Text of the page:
Best Summer Spots in Lake Tahoe

Jason Daniel Shaw

Best Summer Spots in Lake Tahoe

Lake Tahoe

Lake Tahoe in the summer is a completely different feel than in the winter.  The summer lake activities are endless and make for a great week of vacation.  Some of my favorite spots (in no particular order) are South Lake Tahoe, Emerald Bay, Cave Rock, Secret Cove, Sand Harbor and Kings Beach.  We spent the 4th of July week exploring and enjoying the area while taking in a couple fireworks shows.  Lake Tahoe sits on the border of Nevada and California with the state line running through South Lake Tahoe (in the south) and Kings Beach (in the north).  We used both of these locations as our home base.  Read on to find out more about our favorite spots.

Aerial View of Lake Tahoe

South Lake Tahoe – Lake Tahoe, CA

South Lake Tahoe was our first stop and home to Heavenly Mountain.  It is a great spot to setup camp to explore the south half of the lake.  There are plenty of resort, restaurants and events to keep you busy,  With the state line running through the middle of town, the Nevada side has plenty of casinos if you are looking to try your luck at gambling.  There are plenty of other operations that can get you on the water, such as boat and jet ski rentals.  We took advantage of that and rented a jet ski for half a day to explore the lakeshore from the water.  Our 4-hour rental allowed us to see everything from Emerald Bay to Cave Rock at our own pace.  I would highly recommend a jet ski day – just remember that the lake typically gets more rough in the afternoon so plan your rental accordingly.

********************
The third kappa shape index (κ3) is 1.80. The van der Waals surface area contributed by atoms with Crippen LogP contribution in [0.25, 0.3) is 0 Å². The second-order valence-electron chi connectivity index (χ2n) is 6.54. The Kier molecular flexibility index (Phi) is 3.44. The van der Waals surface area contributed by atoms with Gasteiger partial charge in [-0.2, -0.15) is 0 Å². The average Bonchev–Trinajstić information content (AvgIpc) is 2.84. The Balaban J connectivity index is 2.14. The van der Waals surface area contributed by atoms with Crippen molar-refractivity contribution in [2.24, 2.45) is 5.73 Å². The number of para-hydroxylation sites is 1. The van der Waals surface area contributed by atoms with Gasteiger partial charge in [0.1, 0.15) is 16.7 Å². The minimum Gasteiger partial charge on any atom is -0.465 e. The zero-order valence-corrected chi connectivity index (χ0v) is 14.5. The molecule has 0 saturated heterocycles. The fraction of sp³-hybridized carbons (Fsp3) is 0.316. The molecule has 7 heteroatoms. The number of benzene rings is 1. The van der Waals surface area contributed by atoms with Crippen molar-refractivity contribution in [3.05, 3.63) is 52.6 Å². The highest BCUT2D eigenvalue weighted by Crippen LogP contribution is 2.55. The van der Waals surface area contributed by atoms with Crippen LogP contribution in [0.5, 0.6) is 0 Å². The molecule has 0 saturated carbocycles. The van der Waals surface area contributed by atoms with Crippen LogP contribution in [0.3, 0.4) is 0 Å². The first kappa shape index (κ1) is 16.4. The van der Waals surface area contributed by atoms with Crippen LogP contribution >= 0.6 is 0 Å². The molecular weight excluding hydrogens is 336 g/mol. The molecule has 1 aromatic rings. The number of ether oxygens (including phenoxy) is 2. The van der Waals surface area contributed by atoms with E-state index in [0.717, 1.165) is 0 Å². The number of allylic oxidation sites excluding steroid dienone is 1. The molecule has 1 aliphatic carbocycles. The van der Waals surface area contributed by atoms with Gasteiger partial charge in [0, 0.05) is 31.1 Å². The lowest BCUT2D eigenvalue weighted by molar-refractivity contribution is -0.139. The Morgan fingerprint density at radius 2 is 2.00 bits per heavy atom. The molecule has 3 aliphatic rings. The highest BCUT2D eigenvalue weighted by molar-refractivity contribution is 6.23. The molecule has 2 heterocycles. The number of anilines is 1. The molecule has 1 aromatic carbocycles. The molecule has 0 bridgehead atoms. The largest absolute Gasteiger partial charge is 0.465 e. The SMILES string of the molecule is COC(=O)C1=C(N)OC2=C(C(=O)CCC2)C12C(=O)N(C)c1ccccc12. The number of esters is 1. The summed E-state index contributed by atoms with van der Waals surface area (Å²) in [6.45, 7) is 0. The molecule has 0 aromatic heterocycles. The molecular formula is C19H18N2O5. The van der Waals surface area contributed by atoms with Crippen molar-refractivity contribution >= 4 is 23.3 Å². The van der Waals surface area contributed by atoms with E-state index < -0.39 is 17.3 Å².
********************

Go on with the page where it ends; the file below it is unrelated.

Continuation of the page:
We stayed at the Holiday Inn Express – South Lake Tahoe.  I have stayed here once in winter and now in summer.  It is great, no matter the season.  The value and the location make it a perfect home base.

South Lake Tahoe Sunset

Emerald Bay – Lake Tahoe, CA

Emerald Bay is one of the most iconic spots in Lake Tahoe with Fannette Island and Vikingsholm being popular destinations.  We visited Emerald Bay both via water and car.  My favorite was by water, of course, however, it is worth a visit either way.

There are many hikes surrounding the bay along the highway.  We hiked to Eagle Falls/Eagle Lake and Cascade Falls/Cascade Lake.  Eagle Falls is well-worth the short hike as is the lower falls (between the lake and the road).  Eagle Lake was a bit of a longer hike and worth it only if you are going to take a picnic or have extra time.  Cascade Falls is a nice area to explore as is Cascade Lake but, again, only if you have extra time.  Inspiration Point is the perfect place to stop to take in the beautiful views of the lake, however, between there and the Eagle Falls parking lot is the best place to get unobstructed views of Emerald Bay.

Fannette Island in the middle of Emerald Bay houses the “tea house” that was built by the owner of Vikingsholm.  The “tea house” is a building that resembles a castle built atop the highest point on the island and is only accessible via SUP or boat.  Vikingsholm is a 38-room mansion built in 1928/1929 and is now open for tours.  While we did not visit the inside, the outside is open to anyone and is quite impressive to see.  Emerald Bay is a must-see if you are visiting Lake Tahoe for the first time.

Cave Rock – Lake Tahoe, NV